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Saturday, December 20, 2014

2000-539 B.C.: Babylonians describe first lung diseases

Ancient Babylonian texts describe both diseases of the lungs and heart, and they even describe diseases such a`s chronic bronchitis and pneumonia. These respiratory diseases were more frequent than in ancient Egypt, and the reason may be due to the climate of Mesopotamia which can result in scorching hot days as hot as 120 degrees, and very cold nights. (Sigerist, page 381)

Generally, what is described are the symptoms, which was generally how it was in the ancient world  These ailments that caused you to become short of breath, or to develop a cough, were caused by demons sent by the gods. The gods made you get inured or sick because either you or your ancestors had sinned.  Another way you might get sick or injured was when dark magic was used by other people, either in the form of words or poisons. (Garrison, page 420)

If, for example, a demon possessed your lungs or heart, this resulted in shortness of breath, chest pain, increased sputum, wheezing, and similar symptoms.  Other diseases described were rumination, acid stomach, nerualgia, and various diseases of the eyes. They also knew about epilepsy and contagion, which was epilepsy caused by demons.  (Garrison, page 56)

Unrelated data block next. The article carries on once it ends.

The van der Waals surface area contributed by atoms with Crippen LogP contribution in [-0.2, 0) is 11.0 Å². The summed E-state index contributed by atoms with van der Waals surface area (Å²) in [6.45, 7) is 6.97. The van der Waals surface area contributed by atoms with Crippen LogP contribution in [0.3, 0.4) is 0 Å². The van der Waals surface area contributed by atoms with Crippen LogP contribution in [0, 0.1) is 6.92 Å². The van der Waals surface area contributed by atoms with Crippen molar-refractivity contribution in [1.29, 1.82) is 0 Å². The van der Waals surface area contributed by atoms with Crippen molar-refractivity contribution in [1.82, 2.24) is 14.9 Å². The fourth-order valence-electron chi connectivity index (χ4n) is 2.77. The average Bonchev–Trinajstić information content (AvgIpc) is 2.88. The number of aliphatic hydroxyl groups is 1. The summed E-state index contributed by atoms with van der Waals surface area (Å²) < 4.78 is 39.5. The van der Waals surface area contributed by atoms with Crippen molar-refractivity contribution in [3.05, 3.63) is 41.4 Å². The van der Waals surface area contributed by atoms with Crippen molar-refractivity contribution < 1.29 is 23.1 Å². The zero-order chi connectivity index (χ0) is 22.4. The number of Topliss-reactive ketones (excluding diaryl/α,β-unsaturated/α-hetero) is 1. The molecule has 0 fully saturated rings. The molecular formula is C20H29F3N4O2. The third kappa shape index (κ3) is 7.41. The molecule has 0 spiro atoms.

They new that some diseases were hereditary, and this was probably caused by a sin of your ancestors.  They also observed some diseases were contagious, and this was probably due to demons possessing anyone who comes into contact with the diseases.  It was probably for this reason people with diseases like leprosy or syphilis were forced to live in exile, and people were discouraged from coming into contact with them. They were also struck by various plagues, and of course these were during times when the gods were exceptionally irritated. (Garrison, page 426)

Many of their remedies, especially exorcism and herbal, were picked up by later societies, including the Egyptians, Hindu, Chinese, Islam, and Medieval Christians.  So what was learned by one society greatly impacted future societies. (Garrison, page 56)

If you were sick or injured, if you were short of breath, you had a variety of options.  You could grin and bear it.  You could treat yourself with your own incantations, prayers and herbal remedies.  You could go to a smaller temples and perform a ritual for health and healing.  You could rely on the priests to perform such rituals at the larger temples.  You could lie in the streets.  You could call for a priest/ physician.

Primitive indeed the options were, you did have options for health and healing in ancient Babylonia.  Around 700 B.C. the Babylonians were defeated by the Assyrians, and sometime around 612 B.C. they conquered the Assyrians and there was a resurgence of sorts, with the capital city of Babylon reaching the peak of its glory.

However, Babylonian civilization grew weak, and was conquered by the Persians and Medes in 539 B.C. The Persian Empire rose to glory, becoming the preeminent civilization of the Near East, and in itself helped to advance medicine.

However, while knowledge was growing in ancient Greece and Rome, the Near East, Mesopotamia included, went into a dark ages of sorts, meaning knowledge was stalled, even regressed.
References:  See post "2000 B.C.:  Assyrian physicians will treat your dyspnea"

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